A Glorious Roar

For a good portion of my guitar-playing career I had one guitar and one amp. Both have served me extremely well and I still have and enjoy them both. But in the last few years I’ve suffered a touch of Gear Acquisition Syndrome (G.A.S.) and have discovered some truly amazing gear.

Amps are always something I’ve wrestled with. I’ve played plenty that I liked, but always felt like they had some kind of short-coming, some kind of compromise I had to overcome and live with. That is, until I played a 5150 a year ago.

It’s never as good as the first time. The beloved 50-watt head.

It’s never as good as the first time. The beloved 50-watt head.

As you’ve probably figured out by now, I am a major Van Halen fan. Not just the guitar-playing but the songwriting and, god yes, especially that tone. I’ve chased that tone for years and had pretty much given up on ever coming close. It’s gotta be in the fingers, right? (yes, still mostly true).

I shied away from the EVH line for a long time. I didn’t want to buy it just because Eddie stamped his name on it. But each bit of EVH gear of tried from effects pedals to the guitars to the amps have all completely blown me away. The play great and they sound great.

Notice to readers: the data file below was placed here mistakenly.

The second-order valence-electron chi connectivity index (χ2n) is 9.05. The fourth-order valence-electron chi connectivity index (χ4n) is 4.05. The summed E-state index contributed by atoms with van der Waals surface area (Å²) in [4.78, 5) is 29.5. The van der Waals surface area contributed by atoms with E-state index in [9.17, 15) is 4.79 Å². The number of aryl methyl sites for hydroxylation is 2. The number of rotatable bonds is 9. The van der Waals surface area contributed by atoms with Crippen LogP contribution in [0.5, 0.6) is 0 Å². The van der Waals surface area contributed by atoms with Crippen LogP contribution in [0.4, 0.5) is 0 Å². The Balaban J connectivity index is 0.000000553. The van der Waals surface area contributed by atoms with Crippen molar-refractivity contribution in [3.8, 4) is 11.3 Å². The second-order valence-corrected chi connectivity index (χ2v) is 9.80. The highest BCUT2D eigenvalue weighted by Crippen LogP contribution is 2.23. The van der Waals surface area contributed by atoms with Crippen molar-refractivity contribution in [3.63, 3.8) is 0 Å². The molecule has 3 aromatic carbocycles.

This amp gets as close “the tone” as I’ve ever been. The first one I played was at a guitar store in the Bay Area. I fell so hard for that amp that I bought it on the spot and had it shipped to my home in Seattle. A few weeks later I scored a great 4x12 EVH cabinet to go with it.

I loved that 50-watt head, but it did have one major shortcoming which is that the first and second channels share the same controls. I could probably have settled on some tone settings that were an acceptable compromise between the clean and dirty channels. But the real issue is that the volume difference between the two is quite extreme. I solved that by leveling-up to a 100-watt head which arrived on my doorstep this week. 

Hol-eeee crap! What a sound. The 50-watt head rocks the 4x12 with ease, but the 100-watt positively detonates. The separate controls for the first and second channels work wonderfully giving me plenty of tonal wiggle-room to work with.

An EVH 5150 half-stack, the way God intended

An EVH 5150 half-stack, the way God intended

I could go on and on about the rich even-ordered harmonics the amp produces or similar hocus-pocus. The truth is, I love this amp because of how it makes my playing sound, but also how it brings new tones and ideas out of my playing.

Need more proof?